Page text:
John Betjeman called it the Cathedral of Middlesex, and the romantic old poet wasn’t using poetic licence.
Grade I-listed Manor Farm Barn in Harmondsworth – which English Heritage has just saved from collapse – is one of the great buildings of Britain, one of the biggest, best, oak-framed barns in the country. And, until now, one of the most ignored.
We British are admirably deferential to our grand buildings – to our country houses, our royal palaces, churches and genuine cathedrals. No other country in the world has an architectural preservation body as popular as the National Trust, which has just recruited its four millionth member.
But we neglect the buildings which produced the medieval wealth behind those country houses and cathedrals. Until the Industrial Revolution, it was farming that financed Britain. And the barn was the farm’s much-valued treasury – Harmondsworth Barn was built in 1426 to store the grain that paid for the upkeep of Winchester College, still one of the country’s most famous schools.
One of the richest institutions in medieval England, the college was founded 40 years earlier by William of Wykeham, the Bishop of Winchester, who also set up New College, Oxford. Wykeham’s principle – of founding a school and an allied university college – made for a powerful precedent, emulated by Henry VI at Eton and King’s College, Cambridge.
But new schools and universities don’t come cheap – and barns like Harmondsworth’s were the cash cows that paid for them.
The Manor Farm Barn could hold an awful lot of grain – it is almost 200-feet long. With all that grain, and money, at risk, the barn had to be built to the highest standards – cathedral standards, in fact. Betjeman was architecturally correct in his praise. The 15th century barn was constructed by cathedral joiners, using the same principles that lay behind Westminster Abbey and Canterbury Cathedral.
Like our Gothic cathedrals, Harmondsworth has aisles running along either side of a nave-like, central passage, all supported by a dense web of pointed arches. “Nave” comes from “navis”, the Latin for boat, because people thought church roofs looked like the upturned hull of a boat; and Harmondsworth’s soaring roof is just like the hull of a medieval galleon.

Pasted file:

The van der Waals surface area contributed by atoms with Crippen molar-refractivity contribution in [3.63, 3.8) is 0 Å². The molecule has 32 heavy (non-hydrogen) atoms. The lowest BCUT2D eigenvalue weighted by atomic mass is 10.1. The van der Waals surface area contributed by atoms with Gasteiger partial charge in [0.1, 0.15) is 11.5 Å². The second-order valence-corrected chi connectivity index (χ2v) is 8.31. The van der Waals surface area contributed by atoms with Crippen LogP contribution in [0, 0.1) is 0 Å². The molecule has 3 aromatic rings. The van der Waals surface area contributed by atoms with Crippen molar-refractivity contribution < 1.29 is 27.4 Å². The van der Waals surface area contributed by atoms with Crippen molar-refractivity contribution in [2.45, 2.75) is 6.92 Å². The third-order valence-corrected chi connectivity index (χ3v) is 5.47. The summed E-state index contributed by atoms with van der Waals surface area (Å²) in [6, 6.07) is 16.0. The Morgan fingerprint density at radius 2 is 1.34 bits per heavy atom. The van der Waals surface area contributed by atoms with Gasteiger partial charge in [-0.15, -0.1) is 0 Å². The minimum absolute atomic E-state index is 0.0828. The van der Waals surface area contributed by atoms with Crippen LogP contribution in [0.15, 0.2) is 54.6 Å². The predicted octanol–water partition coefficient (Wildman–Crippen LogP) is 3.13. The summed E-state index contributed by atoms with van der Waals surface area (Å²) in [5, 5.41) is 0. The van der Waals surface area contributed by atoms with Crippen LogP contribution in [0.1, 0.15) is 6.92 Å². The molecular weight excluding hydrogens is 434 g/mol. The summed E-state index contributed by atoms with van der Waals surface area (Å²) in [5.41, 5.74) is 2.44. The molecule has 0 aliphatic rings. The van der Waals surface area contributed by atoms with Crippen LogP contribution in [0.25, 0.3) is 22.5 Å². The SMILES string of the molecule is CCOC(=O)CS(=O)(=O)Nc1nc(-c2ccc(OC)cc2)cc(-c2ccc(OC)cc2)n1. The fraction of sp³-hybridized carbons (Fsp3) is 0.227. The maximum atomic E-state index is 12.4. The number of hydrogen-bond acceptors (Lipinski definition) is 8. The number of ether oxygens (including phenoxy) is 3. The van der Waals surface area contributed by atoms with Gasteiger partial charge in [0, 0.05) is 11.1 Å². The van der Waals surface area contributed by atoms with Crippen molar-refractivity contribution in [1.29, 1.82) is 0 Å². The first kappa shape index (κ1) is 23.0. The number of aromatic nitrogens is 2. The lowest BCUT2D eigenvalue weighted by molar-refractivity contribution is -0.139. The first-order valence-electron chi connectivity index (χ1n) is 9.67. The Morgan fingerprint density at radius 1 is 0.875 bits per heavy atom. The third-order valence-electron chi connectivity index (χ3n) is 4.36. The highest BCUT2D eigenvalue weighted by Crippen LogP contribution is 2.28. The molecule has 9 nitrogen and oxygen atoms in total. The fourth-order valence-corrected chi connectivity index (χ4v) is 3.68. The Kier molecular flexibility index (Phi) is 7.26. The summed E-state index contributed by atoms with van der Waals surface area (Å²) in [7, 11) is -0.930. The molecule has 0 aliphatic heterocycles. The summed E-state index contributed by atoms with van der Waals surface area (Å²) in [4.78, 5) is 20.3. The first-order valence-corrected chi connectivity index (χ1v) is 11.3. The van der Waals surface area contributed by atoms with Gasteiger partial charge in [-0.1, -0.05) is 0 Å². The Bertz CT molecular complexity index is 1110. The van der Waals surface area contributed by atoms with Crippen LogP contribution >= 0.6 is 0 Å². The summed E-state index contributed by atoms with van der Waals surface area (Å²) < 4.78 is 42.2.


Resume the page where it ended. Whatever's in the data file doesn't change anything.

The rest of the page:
The quality of the timber and craftsmanship throughout is exceptional, thanks to the status and wealth of its owner, the Bishop of Winchester. Unusually comprehensive documents, still held in Winchester, confirm that the master carpenter, William Kipping, was sent to Kingston, Surrey, to get hold of the best timber.
The barn was clearly built to impress, too, with much more elaborate joinery than on the vast majority of farm buildings. 13 fat, load-bearing timber posts are carried by square blocks of Reigate stone on delicately-sloping bases. The end walls of the barn are further supported on foundations of local stone, a pebbly ferricrete. That elaborate, ocean-going roof is wrapped around an unusual double frame, with extravagant use of purlins – horizontal timbers.
Harmondsworth wasn’t just built at vast expense – the other vanishingly rare thing about it is how much of the original structure has survived. Over the centuries, most medieval barns, like most working farm buildings, have been heavily patched up with new materials. But, using dendrochronology, it has emerged that 95 per cent of Harmondsworth’s timbers survive from the original building. Even the external weatherboarding – inevitably more battered by the elements than the interior – is thought to be original.